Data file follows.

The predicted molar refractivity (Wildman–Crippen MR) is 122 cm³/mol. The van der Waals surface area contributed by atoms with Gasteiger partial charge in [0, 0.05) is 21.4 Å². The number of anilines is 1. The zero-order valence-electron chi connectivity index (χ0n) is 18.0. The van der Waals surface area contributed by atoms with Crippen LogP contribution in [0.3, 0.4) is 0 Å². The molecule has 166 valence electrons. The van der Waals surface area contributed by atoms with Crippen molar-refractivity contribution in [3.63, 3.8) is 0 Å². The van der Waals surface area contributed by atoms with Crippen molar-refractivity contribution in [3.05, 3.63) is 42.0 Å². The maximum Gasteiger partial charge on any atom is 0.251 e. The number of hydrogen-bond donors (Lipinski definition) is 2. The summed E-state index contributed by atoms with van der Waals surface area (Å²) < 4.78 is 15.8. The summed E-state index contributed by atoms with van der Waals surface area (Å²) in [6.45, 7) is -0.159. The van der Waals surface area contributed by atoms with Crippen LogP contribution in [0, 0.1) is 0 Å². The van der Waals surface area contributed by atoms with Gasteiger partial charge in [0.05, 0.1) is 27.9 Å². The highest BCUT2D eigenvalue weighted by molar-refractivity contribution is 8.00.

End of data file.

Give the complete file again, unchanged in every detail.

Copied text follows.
The predicted molar refractivity (Wildman–Crippen MR) is 122 cm³/mol. The van der Waals surface area contributed by atoms with Gasteiger partial charge in [0, 0.05) is 21.4 Å². The number of anilines is 1. The zero-order valence-electron chi connectivity index (χ0n) is 18.0. The van der Waals surface area contributed by atoms with Crippen LogP contribution in [0.3, 0.4) is 0 Å². The molecule has 166 valence electrons. The van der Waals surface area contributed by atoms with Crippen molar-refractivity contribution in [3.63, 3.8) is 0 Å². The van der Waals surface area contributed by atoms with Crippen molar-refractivity contribution in [3.05, 3.63) is 42.0 Å². The maximum Gasteiger partial charge on any atom is 0.251 e. The number of hydrogen-bond donors (Lipinski definition) is 2. The summed E-state index contributed by atoms with van der Waals surface area (Å²) < 4.78 is 15.8. The summed E-state index contributed by atoms with van der Waals surface area (Å²) in [6.45, 7) is -0.159. The van der Waals surface area contributed by atoms with Crippen LogP contribution in [0, 0.1) is 0 Å². The van der Waals surface area contributed by atoms with Gasteiger partial charge in [0.05, 0.1) is 27.9 Å². The highest BCUT2D eigenvalue weighted by molar-refractivity contribution is 8.00.